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Old 01-06-2014, 08:23 PM   #11
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Re: Wood-Powered Hot Water

Trust a caffeine addict to see the coffee maker..lol
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Old 01-06-2014, 08:29 PM   #12
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Re: Wood-Powered Hot Water

Quote:
Originally Posted by bansil
Quote:
Originally Posted by Skip
It's thermosyphoning.
I see the concept, there is just no way that those 2 pc of tubing are different temperatures that close to the stove pipe to allow the siphon acting...I don't think (that is my disclaimer ) . . .
The heavier weight of colder water near the bottom of the tank would push itself out into the coil, displacing the warmed water in the coil up to the top of the tank. I think drain-back solar hot water systems work in a similar fashion.

HOWEVER, you will notice that the bottom of the tank attaches to the top of the coil, and the top of the tank attaches to the bottom of the coil. This means the thermosyphon effect within the coil is fighting the thermosyphon effect withing the tank. The tank would probably win, with more mass of water and probably a higher temperature differential from the top tube to the bottom tube. But I think the flow would be more efficient if the top of the coil went to the top of the tank, and the bottom of the coil went to the bottom of the tank. That's my opinion, and it is certainly worth at least the آ that you paid for it.
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Old 01-06-2014, 09:24 PM   #13
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Re: Wood-Powered Hot Water

Quote:
Originally Posted by bansil
Watson....you might be onto something
Good eyes there. Well done!
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Old 01-06-2014, 10:46 PM   #14
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Re: Wood-Powered Hot Water

Quote:
Originally Posted by roach711
I like to re-engineer a solution as much as the next guy, but it might work better if the water tank was set directly on the stove like a giant tea pot.

It is very stylishly done though.
Yea my friend did exactly that for the bathtub in his green house, and if you walk in the front door at the wrong time you could be covered in boiling water that spews out of the pressure release valve.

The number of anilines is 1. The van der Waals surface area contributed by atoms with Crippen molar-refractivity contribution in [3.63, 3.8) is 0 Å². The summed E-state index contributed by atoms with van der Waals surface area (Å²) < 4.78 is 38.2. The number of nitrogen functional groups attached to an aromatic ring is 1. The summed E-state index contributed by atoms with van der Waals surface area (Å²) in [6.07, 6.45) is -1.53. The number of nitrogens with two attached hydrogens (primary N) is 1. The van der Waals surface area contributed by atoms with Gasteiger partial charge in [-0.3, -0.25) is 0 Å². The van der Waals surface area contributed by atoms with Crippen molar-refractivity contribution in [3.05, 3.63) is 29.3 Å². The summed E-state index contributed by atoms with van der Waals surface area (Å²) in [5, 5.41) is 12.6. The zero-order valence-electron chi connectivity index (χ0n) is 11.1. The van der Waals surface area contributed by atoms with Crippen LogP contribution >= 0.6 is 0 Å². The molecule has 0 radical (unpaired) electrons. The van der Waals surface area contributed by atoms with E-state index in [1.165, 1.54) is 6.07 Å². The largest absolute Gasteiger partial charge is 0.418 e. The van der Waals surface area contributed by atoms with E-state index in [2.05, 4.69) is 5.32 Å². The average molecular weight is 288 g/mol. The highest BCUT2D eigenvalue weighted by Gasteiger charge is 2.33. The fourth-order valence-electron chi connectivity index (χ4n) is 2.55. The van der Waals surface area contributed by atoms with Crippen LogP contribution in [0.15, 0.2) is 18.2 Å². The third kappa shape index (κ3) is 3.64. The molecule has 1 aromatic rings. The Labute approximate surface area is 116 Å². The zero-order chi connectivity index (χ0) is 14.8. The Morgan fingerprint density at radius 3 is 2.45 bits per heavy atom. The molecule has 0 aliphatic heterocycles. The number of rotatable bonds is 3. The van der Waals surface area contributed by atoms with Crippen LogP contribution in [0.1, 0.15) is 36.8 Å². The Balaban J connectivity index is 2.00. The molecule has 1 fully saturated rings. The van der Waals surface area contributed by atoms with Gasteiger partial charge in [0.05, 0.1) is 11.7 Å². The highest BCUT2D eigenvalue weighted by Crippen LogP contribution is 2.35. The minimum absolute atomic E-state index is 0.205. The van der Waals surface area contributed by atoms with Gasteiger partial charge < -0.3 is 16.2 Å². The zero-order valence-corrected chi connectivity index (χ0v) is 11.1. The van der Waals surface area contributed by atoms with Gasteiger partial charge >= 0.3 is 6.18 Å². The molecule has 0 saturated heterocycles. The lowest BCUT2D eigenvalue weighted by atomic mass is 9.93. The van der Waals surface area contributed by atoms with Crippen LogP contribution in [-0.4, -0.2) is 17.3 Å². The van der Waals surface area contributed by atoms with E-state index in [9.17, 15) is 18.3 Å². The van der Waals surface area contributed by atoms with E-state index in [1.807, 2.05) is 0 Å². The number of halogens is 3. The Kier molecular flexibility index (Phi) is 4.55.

Quote:
Originally Posted by Redbear
Quote:
Originally Posted by bansil
Quote:
Originally Posted by Skip
It's thermosyphoning.
I see the concept, there is just no way that those 2 pc of tubing are different temperatures that close to the stove pipe to allow the siphon acting...I don't think (that is my disclaimer ) . . .
The heavier weight of colder water near the bottom of the tank would push itself out into the coil, displacing the warmed water in the coil up to the top of the tank. I think drain-back solar hot water systems work in a similar fashion.

HOWEVER, you will notice that the bottom of the tank attaches to the top of the coil, and the top of the tank attaches to the bottom of the coil. This means the thermosyphon effect within the coil is fighting the thermosyphon effect withing the tank. The tank would probably win, with more mass of water and probably a higher temperature differential from the top tube to the bottom tube. But I think the flow would be more efficient if the top of the coil went to the top of the tank, and the bottom of the coil went to the bottom of the tank. That's my opinion, and it is certainly worth at least the آ that you paid for it.
Good observation!
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Old 01-07-2014, 07:21 PM   #15
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Re: Wood-Powered Hot Water

Quote:
Originally Posted by Skip
Quote:
Originally Posted by roach711
I like to re-engineer a solution as much as the next guy, but it might work better if the water tank was set directly on the stove like a giant tea pot.

It is very stylishly done though.
Yea my friend did exactly that for the bathtub in his green house, and if you walk in the front door at the wrong time you could be covered in boiling water that spews out of the pressure release valve.
He aimed the pressure relief at the front door?
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Old 01-07-2014, 08:57 PM   #16
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Re: Wood-Powered Hot Water

Quote:
Originally Posted by roach711

He aimed the pressure relief at the front door?
Hahaha yeah ..that's what I thought too
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